We’re still fighting in Baghdad. Goodness, I thought the surge was supposed to end this. Instead…
Until Maliki’s push into the southern city of Basra, U.S. troops were not intensely engaged in Sadr City, a Baghdad neighborhood of roughly 3 million people that was among the most treacherous areas for U.S. forces early in the war.
But the southern offensive set off a violent chain reaction that spread quickly to Shiite sectors of the capital and has severely strained the cease-fire Sadr imposed on his followers in August and recently reaffirmed. U.S. troops, fighting at times Tuesday on foot and backed by air support, are now engaged in the kind of urban battle within Sadr’s stronghold reminiscent of the first years of the war.
Let’s repeat that. We’re engaged in the same sort of urban warfare that we were engaged in during the first years of the war. Just what have we accomplished in Iraq?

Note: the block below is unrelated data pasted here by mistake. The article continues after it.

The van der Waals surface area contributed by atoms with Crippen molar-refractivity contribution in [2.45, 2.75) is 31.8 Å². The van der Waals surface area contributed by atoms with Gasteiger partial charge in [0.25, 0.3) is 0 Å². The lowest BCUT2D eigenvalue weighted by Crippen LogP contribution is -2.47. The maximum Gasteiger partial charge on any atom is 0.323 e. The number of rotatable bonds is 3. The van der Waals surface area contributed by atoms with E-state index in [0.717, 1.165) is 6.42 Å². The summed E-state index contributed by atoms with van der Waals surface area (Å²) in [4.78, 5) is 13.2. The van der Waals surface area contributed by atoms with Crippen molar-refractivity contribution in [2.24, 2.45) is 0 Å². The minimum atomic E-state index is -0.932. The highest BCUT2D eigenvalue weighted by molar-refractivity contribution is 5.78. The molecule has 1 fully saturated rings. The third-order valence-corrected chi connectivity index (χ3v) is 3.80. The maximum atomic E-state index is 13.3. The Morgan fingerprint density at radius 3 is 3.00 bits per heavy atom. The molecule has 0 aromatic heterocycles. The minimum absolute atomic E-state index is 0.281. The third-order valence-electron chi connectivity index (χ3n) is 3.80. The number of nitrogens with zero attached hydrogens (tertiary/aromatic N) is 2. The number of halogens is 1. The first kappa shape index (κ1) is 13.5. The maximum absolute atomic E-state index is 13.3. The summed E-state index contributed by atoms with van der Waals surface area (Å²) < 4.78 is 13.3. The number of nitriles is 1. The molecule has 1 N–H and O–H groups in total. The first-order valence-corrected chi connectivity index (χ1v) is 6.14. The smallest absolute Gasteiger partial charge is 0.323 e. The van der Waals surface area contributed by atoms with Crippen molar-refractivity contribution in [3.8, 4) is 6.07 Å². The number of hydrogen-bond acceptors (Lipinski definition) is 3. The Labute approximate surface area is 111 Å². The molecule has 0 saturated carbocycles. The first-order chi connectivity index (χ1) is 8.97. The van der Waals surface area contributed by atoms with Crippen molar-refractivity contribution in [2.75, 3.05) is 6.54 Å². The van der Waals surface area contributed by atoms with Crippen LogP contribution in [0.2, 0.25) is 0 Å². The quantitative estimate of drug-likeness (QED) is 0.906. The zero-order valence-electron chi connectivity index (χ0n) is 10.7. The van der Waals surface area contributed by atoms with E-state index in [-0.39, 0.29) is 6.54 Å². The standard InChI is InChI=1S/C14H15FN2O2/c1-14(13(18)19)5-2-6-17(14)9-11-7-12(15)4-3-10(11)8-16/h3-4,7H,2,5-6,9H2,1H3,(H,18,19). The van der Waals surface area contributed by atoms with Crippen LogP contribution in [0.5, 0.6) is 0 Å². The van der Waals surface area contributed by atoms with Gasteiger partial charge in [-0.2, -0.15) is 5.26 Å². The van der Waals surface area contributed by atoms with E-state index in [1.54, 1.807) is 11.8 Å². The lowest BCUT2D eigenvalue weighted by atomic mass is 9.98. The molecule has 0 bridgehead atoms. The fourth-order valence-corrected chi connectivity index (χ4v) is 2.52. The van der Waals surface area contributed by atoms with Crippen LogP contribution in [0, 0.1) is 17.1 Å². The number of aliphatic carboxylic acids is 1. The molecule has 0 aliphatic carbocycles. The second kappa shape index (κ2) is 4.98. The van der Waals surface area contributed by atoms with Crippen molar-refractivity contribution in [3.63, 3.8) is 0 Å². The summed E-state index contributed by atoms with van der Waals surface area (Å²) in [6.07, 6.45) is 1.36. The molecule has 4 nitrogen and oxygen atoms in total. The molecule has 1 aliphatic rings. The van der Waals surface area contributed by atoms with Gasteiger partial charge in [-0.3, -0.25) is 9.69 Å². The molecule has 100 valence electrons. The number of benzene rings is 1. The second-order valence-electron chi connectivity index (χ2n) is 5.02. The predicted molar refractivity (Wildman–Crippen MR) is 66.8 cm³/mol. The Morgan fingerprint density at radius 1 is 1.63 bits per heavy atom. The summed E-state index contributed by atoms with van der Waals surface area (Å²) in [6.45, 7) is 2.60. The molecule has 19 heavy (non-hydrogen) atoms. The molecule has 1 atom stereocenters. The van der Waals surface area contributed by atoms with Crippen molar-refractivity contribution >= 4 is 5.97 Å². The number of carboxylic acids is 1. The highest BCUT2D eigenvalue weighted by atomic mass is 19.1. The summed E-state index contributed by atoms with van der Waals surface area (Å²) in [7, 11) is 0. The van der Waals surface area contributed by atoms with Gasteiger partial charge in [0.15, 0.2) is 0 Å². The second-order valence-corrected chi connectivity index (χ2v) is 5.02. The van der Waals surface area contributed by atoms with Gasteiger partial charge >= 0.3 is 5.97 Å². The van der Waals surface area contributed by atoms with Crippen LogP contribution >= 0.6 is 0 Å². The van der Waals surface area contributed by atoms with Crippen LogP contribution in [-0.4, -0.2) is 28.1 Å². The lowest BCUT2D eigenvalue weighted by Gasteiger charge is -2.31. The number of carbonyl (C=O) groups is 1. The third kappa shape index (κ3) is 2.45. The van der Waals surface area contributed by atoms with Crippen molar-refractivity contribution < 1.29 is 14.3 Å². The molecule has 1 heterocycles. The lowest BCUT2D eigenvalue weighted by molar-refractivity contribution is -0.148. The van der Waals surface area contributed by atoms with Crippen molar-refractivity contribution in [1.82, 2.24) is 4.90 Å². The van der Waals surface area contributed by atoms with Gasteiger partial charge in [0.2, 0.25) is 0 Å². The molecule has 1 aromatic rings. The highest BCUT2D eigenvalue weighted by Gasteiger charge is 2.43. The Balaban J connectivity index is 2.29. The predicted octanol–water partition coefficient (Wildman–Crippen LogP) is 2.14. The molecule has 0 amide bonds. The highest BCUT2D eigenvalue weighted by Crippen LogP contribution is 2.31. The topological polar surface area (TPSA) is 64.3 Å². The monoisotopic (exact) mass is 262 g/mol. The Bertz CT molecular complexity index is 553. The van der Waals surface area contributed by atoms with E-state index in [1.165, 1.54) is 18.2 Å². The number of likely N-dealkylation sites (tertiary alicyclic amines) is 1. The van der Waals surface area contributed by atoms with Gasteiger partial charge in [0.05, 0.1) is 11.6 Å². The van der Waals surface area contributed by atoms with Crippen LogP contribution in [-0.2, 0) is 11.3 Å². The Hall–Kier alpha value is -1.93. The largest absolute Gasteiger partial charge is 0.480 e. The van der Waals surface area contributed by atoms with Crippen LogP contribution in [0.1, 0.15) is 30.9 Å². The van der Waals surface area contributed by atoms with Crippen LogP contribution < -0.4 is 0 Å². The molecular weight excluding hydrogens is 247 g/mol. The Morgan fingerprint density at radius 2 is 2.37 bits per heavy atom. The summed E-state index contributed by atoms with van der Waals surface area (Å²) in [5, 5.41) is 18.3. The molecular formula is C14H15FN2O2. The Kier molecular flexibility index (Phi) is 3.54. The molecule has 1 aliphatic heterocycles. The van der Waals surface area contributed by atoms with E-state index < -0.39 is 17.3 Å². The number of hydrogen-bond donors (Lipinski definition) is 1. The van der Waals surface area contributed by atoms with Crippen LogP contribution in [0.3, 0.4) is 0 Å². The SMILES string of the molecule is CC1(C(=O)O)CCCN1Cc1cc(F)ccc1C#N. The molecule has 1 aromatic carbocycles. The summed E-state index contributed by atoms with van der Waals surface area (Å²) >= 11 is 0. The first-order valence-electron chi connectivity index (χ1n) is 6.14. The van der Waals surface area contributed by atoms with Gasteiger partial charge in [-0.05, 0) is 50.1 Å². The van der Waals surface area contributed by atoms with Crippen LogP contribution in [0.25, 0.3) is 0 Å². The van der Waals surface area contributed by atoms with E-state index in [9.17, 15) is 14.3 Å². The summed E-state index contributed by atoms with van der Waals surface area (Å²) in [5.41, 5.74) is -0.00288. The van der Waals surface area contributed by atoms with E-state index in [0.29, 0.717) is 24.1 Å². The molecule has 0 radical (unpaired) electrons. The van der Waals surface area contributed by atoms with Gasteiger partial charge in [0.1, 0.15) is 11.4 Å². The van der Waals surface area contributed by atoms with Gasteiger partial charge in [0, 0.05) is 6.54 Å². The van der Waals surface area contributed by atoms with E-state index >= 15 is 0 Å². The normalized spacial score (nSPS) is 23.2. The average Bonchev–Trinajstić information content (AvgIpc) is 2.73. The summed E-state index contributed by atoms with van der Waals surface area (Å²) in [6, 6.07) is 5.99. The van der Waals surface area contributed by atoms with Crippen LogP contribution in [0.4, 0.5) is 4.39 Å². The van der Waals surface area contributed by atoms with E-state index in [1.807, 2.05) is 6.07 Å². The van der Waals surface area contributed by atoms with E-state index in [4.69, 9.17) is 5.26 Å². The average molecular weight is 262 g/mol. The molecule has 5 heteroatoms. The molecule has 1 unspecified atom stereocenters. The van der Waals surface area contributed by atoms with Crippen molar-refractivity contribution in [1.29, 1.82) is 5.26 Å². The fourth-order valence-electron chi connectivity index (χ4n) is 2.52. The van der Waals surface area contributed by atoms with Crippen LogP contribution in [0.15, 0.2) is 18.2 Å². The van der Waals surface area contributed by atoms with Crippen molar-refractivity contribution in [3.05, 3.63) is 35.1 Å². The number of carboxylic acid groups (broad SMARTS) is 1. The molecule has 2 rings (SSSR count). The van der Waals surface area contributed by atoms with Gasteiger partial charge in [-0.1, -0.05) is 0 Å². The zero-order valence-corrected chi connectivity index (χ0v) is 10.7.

Meanwhile, we’re too busy talking about Reverand Wright to talk about the fighting in Iraq:
“Sadr City is under the American hammer and nobody is monitoring it,” said Leewa Smeisim, the head of the Sadr movement’s political bureau.
Iraq is on the brink of an all-out civil war. As I noted before, Sadr has threatened all-out war. His followers are “growing more eager for an all-out war to defend themselves,” as the Washington Post’s story says.
Here we are, in a very dangerous situation. Why doesn’t the press grill John McCain on this? Why do we focus on the Distraction of the Day?
Remember, this is why we’re voting for Obama. To end this endless war.